Pizarro's will is opened.  All four children are mentioned.

Opening of the will
Sept 11, 1542
Trujillo, Perú
The three oldest children are safe in Trujillo.

Letter from Vaca de Castro to Gonzalo Pizarro.
Nov. 24, 1542
Lima, Perú
Vaca de Castro brings the children from Trujillo to Lima.

Letter from Vaca de Castro to Emperor Don Carlos.
Apr 10, 1543
Gonzalo Pizarro becomes the children's guardian.

He sends all four children to live in Huaylas, Perú.   Notarized statement of Gonzalo
Dec. 2, 1544
Mota, Spain
Hernando describes his pity for the mistreatment of the children.

Letter from Hernando Pizarro to Gonzalo Pizarro.
Huaylas, Perú
Gonzalo Pizarro Yupanqui dies from disease at age 11.

Letter from Gonzalo Pizarro to Hernando Pizarro notifying him of the child's death.
Sep. 25, 1548
Pedro de la Gasca says that only two children survive.

De La Gasca awaits the King's decision on what to do with the children.
Mar. 11, 1550
Valladolid, Sp.
The king decides Francisca and Francisco should leave Perú.

The royal decree of March 11, 1550 orders that they be brought to Spain.
Mar. 12, 1551
Lima, Perú
Francisca makes her will.

She provides for Francisco and several cousins and relatives but does not mention Juan.
Mar. 15, 1551
Callao, Perú
Francisca and Francisco leave for Spain.

La Mota Castle, Spain
Francisca marries her uncle Hernando, who is imprisoned in La Mota Castle.

Francisca lives in the Castle for nine years, then moves to Trujillo, Spain with Hernando.  Francisco lives in the Castle for four years.
Azángaro, Perú
Writing in 1557, Juan de Betanzos says that Juan Pizarro Yupanqui had died.

As the husband of Cuxirimay/Angelina, he had contemporaneous access to the best source of information about Juan.
Mar. 31, 1557
La Mota Castle, Spain
Francisco dies, less than a year after marrying his cousin Inés.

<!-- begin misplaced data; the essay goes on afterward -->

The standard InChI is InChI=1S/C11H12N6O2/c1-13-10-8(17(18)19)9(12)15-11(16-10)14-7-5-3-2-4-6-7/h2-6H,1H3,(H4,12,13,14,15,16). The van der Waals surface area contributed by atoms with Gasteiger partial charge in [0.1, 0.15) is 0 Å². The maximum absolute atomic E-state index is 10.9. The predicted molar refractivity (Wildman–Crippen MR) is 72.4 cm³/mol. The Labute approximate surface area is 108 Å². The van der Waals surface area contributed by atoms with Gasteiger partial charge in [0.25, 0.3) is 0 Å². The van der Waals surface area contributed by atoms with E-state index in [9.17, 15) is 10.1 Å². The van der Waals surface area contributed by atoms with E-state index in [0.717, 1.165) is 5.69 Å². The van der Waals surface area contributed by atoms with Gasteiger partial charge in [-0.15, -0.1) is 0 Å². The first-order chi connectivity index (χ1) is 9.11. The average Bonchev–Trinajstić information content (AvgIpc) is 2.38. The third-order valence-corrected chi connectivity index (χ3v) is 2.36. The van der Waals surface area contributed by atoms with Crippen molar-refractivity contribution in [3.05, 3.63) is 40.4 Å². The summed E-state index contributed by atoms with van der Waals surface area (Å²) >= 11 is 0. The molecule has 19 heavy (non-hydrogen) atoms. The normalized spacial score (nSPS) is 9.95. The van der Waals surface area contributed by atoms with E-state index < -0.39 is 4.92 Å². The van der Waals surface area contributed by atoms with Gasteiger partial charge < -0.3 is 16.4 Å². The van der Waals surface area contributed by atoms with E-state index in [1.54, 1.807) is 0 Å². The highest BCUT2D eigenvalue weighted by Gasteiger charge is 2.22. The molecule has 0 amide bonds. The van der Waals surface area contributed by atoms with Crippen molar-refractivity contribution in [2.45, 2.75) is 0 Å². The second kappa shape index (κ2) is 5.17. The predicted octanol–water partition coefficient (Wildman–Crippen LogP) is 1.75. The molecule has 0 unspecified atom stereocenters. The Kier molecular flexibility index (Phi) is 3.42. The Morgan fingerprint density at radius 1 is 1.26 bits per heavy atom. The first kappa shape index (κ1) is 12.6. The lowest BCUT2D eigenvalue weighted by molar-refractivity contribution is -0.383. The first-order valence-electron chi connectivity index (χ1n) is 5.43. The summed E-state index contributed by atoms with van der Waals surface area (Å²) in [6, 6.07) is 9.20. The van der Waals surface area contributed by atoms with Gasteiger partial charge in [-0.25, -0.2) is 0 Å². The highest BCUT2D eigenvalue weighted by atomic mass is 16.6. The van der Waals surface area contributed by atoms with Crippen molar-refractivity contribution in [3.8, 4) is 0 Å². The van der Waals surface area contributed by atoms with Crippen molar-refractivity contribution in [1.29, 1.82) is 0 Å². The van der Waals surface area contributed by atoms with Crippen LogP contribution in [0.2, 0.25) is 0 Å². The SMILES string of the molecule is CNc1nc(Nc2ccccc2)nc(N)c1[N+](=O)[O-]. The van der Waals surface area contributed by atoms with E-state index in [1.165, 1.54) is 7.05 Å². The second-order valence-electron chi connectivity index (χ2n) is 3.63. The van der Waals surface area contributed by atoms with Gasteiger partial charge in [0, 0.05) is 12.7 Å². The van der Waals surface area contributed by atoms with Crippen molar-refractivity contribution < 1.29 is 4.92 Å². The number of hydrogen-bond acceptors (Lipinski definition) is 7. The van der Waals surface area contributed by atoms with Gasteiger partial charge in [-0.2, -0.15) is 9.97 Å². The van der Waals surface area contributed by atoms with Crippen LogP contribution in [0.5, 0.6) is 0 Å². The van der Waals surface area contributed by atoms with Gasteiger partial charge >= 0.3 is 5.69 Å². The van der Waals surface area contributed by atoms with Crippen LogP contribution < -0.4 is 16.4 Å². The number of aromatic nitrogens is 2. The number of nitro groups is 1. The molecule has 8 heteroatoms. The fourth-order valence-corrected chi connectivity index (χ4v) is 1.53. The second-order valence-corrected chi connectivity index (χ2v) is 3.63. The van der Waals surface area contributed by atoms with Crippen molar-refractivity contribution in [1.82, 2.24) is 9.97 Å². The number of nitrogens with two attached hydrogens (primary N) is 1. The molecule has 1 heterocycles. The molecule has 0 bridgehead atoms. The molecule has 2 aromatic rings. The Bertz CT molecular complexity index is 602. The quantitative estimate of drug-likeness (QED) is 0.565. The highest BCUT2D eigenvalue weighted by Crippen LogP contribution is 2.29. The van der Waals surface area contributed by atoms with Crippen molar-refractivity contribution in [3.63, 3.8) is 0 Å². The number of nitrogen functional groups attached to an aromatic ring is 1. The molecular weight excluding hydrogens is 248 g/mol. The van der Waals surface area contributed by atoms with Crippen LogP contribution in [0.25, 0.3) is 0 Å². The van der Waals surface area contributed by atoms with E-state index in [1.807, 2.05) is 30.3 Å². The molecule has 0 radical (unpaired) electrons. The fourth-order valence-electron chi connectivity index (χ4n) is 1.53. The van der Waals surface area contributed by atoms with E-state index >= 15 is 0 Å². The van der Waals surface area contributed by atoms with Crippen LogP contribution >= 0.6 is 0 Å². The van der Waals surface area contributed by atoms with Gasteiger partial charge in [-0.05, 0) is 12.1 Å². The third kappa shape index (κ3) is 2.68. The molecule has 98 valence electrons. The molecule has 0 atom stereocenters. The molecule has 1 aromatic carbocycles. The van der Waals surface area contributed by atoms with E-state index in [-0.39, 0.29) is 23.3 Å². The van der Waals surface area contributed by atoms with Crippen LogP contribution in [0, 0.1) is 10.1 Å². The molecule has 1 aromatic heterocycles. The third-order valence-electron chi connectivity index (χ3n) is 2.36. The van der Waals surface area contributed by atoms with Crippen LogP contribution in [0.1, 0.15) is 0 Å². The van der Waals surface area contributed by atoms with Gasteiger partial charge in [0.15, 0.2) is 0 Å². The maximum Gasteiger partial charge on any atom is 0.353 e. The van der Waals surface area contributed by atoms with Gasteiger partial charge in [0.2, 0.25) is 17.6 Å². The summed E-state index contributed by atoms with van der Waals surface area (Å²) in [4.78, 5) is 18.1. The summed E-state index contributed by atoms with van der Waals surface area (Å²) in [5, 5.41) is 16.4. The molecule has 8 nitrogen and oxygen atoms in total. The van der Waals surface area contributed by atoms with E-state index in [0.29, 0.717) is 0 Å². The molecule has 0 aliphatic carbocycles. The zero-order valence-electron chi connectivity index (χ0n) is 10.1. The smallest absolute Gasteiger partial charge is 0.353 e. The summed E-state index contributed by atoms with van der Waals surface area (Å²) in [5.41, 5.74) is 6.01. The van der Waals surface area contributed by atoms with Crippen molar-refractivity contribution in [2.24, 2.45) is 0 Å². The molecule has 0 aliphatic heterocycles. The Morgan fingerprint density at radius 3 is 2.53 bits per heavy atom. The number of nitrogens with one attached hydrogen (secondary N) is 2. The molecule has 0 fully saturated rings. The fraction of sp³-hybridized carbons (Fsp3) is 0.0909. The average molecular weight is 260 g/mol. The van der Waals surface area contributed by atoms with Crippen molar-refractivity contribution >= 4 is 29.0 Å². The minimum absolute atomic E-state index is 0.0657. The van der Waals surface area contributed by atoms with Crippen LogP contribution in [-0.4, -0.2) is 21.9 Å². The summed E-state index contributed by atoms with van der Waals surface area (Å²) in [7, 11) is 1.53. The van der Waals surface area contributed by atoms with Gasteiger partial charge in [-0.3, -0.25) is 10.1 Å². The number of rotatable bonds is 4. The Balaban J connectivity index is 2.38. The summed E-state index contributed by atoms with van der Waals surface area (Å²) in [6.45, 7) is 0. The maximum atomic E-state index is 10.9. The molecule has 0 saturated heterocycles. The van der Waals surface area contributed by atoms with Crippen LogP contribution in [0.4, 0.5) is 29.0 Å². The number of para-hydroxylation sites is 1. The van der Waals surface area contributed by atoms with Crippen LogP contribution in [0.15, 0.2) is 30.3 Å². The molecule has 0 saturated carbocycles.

Inés Pizarro Inquill, the daughter of Gonzalo Pizarro, was also sent to Spain by royal decree and also lived in the Castle.  Details
Nov. 30, 1581
Trujillo, Spain
Hernando dies in 1578 and Francisca remarries.

She marries Pedro Arias Portocarrero, son of the Count of Puñonrostro.
May 30, 1598
Trujillo, Spain
Francisca dies.



The evidence we have collected in our chronological study does not resolve the question of whether Juan Pizarro Yupanqui survived until adulthood.  But it does give us some more clues as to where we may find the answer.

Evidence and arguments against survival

  • The 1557 statement of Betanzos, which is contemporaneous and based on the knowledge of Juan's mother.

  • The 1544 letter of Hernando Pizarro.  The statement "the one who died" seems to refer to Juan.

  • Juan was not sent to Spain per the royal decree, probably because he was already dead.

  • His half-sister Francisca does not mention him in her 1551 will, probably because he was already dead.
Evidence and arguments for survival
  • Betanzos' statement is not specific.  He does not say when, where or how Juan died.  If his source was so good, he should have have had this information.

  • No one witnessed Juan's death.  No one other than Betanzos identified him by name as having died.  No one else was able to say when, where and how he died.

  • In the 1544 letter, Hernando had just mentioned the deceased Francisco Pizarro.  Perhaps his statement about  the one who died refers to Francisco Pizarro, as in "it's a good thing their father is not alive to see how his children are treated".  One problem is that we do not have the original letter, just a quotation translated into English.  It would help to know the actual words in Spanish that Hernando used, and whether he said anything else about the matter.

  • It is clear from the evidence that both Governor Vaca de Castro and President de la Gasca thought that Pizarro only had three children.  They were not aware of Juan and could not send him to Spain if they did not know he existed.  Even the historians and the biographers of Pizarro believed he had only three children until the 1987 discovery of Betanzos' full manuscript.  Historian Raúl Porras Barrenechea, writing in 1936, knew about Juan only because he had researched the documents associated with the 1541 opening of Pizarro's will.  He came closest to the truth when he said that Juan probably died very young because no one had spoken of him until now.  The fact is that Pizarro's contemporaries lost track of Juan.  He dropped off their radar.  Maybe he died, but maybe he didn't.